At The Motley Fool, we poke plenty of fun at Wall Street analysts and their endless cycle of upgrades, downgrades, and "initiating coverage at neutral." So you might think we'd be the last people to give virtual ink to such "news." And we would be -- if that were all we were doing.
But in "This Just In," we don't simply tell you what the analysts said. We'll also show you whether they know what they're talking about. To help, we've enlisted Motley Fool CAPS, our tool for rating stocks and analysts alike. With CAPS, we track the long-term performance of Wall Street's best and brightest -- and its worst and sorriest, too.
Qlik here to buy it now
eBay invented the Web button to "buy it now." Soon after, Amazon.com perfected the process, creating a button that will buy, and pay for, your most soon-to-be-cherished shopping desires in one easy step. All you need now is to decide what to buy, and it can be yours at the click of a button. And today, UBS took the final step: Making the "click" of the buy button, and item being bought, one and the same.
All of which is my roundabout way of trying to say that this morning, the Swiss megabanker recommended that you log on right now and buy some shares of Qlik Technologies
Describing Qlik as an "emerging business intelligence (BI) vendor disrupting the traditional BI landscape with an easy to use, yet powerful data analysis tool," UBS thinks this company could ultimately capture more revenues in the business intelligence market than there currently are in said market. Quite literally, UBS expects Qlik's business to outgrow the $9.2 billion currently being spent on competing products. For a company that last year pulled in $226 million in total revenue, that's a bold statement. But what are the chances UBS is right?
Qlik at your own risk
At first glance, I'd have to say those chances are not good. I mean, just look at the valuation on this stock! Eighty times last year's free cash flow and 110 times reported GAAP earnings. Even if Qlik manages to hit the 25% long-term annual growth target Wall Street has set for it, those are some pretty big numbers, and Qlik is a pretty expensive stock. And yet ...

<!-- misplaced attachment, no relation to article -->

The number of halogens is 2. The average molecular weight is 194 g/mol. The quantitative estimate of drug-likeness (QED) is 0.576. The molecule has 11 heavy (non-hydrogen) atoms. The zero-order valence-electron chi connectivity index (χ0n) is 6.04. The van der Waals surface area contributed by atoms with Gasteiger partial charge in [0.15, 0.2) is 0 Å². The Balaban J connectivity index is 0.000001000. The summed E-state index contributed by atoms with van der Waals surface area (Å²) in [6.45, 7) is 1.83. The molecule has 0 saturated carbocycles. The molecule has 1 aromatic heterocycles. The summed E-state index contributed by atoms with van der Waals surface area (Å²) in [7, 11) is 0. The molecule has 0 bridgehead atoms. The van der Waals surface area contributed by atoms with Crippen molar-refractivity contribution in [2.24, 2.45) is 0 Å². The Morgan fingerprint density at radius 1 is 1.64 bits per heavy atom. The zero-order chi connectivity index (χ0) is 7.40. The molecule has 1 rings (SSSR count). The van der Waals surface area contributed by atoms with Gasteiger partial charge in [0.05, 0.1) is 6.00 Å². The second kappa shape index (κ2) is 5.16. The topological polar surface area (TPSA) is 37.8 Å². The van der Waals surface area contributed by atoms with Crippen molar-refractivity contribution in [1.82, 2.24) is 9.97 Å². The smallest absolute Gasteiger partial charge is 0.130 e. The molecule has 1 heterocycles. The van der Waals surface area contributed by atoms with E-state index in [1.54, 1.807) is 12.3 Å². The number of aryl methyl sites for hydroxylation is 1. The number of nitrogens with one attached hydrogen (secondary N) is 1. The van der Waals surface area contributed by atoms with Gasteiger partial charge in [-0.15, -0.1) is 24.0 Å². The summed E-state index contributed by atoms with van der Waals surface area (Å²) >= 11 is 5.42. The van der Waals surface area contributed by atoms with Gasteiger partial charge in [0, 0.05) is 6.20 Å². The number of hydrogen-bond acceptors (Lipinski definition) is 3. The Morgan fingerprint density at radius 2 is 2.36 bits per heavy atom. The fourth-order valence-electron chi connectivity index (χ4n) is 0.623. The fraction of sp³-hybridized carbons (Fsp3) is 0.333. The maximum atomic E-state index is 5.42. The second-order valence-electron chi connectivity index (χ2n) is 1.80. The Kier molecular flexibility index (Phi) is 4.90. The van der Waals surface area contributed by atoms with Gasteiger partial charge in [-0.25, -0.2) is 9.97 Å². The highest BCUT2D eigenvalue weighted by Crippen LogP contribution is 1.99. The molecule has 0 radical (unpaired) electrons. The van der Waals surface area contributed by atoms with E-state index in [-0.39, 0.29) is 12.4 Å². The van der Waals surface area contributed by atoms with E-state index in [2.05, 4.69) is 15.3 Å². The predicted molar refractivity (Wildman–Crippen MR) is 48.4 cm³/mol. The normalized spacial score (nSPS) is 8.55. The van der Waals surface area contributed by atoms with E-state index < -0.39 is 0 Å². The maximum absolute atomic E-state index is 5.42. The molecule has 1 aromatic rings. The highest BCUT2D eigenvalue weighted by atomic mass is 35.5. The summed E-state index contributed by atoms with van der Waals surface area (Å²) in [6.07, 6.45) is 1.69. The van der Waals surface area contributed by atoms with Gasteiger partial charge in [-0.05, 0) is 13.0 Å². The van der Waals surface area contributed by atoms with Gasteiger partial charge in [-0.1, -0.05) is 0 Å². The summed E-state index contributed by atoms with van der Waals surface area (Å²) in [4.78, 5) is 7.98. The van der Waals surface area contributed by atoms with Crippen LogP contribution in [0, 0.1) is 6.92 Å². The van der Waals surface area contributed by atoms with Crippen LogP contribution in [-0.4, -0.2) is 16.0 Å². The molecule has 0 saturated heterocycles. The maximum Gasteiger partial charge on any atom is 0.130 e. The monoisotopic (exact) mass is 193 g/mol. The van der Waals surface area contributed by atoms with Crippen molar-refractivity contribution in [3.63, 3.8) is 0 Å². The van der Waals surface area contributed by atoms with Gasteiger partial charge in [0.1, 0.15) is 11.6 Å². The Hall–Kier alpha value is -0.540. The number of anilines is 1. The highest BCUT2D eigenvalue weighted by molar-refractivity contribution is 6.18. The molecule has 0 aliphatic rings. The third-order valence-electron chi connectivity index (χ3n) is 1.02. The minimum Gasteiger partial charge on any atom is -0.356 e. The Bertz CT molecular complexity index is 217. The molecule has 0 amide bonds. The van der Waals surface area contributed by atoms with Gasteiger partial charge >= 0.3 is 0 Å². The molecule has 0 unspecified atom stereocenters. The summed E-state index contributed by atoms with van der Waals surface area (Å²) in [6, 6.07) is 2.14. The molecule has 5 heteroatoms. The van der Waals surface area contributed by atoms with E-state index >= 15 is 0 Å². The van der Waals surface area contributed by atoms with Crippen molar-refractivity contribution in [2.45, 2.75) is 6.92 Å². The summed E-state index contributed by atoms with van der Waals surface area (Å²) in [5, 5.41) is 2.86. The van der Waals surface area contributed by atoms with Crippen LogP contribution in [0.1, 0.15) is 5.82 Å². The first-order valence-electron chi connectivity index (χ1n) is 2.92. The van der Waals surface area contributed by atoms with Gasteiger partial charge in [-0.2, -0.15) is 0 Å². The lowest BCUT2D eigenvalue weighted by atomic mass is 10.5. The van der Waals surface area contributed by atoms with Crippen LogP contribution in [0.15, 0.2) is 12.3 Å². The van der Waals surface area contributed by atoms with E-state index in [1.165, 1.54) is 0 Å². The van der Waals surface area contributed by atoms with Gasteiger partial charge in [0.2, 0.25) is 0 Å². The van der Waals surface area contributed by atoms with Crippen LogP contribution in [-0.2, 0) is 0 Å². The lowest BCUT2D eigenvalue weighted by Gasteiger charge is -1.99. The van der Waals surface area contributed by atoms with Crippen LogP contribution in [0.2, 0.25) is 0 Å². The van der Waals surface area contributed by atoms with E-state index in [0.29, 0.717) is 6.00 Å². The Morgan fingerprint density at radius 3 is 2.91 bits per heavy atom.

Let's go to the tape
This is not some punter of a stock analyst we're talking about here, recommending that you buy Qlik Technologies -- this is UBS. This is an analyst that, according to our CAPS records, has outperformed 90% of the investors on the planet over the past five years. A banker that does particularly well in the software industry, where it's successfully outperformed the market on 60% of its picks, historically, racking up big gains on software shops like Oracle, Adobe, and Tibco:
UBS's Picks Beating
|Adobe||Outperform||***||4 points (and picked four times)|
|Tibco Software||Outperform||**||182 points (!)|
Now, it's true that Qlik faces stiff competition in the market for business intelligence software. IBM
It's also worth pointing out that UBS isn't the only advisor out there recommending Qlik. The Fool's own Motley Fool Rule Breakers newsletter has done so, too, praising the company for developing a "loyal customer base," and pointing out that Wall Street hadn't yet noticed the stock (in fact, we found it nearly six months before UBS did.)
Foolish final thought
And that's what's really interesting about Qlik. In many ways, you see, this company reminds me of Omniture -- a stock previously recommended by Rule Breakers lead analyst David Gardner, and a stock that I long derided as overpriced -- right up to the time that Adobe decided to pay that price and buy it.
You see, while I personally would never lay down money on a stock as "obviously overpriced" as Qlik, I can't help but notice that in contradicting me this morning, UBS used language that was eerily reminiscent of that which appears in many recommendations from Rule Breakers. Qlik is:
- "Selling a disruptive product that has solved an unsettled problem for business users."
- "Leading the disruptive BI market."
- "Opening BI software to everyone," and perhaps most importantly
- "Appealing to strategic and financial acquirers."
Sound like a rule-breaker to you? It sure does to David and his crew.
Fool contributor Rich Smith does not own (nor is he short) shares of any company named above. You can find him on CAPS, publicly pontificating under the handle TMFDitty, where he's currently ranked No. 582 out of more than 170,000 members. The Motley Fool has a disclosure policy.
Microsoft is a Motley Fool Inside Value selection. Qlik Technologies is a Motley Fool Rule Breakers pick. Adobe Systems, eBay, and Amazon.com are all Motley Fool Stock Advisor recommendation. Motley Fool Options has recommended a diagonal call position on Adobe Systems. Motley Fool Options has recommended a diagonal call position on Microsoft. The Fool owns shares of International Business Machines, Microsoft, and Oracle.
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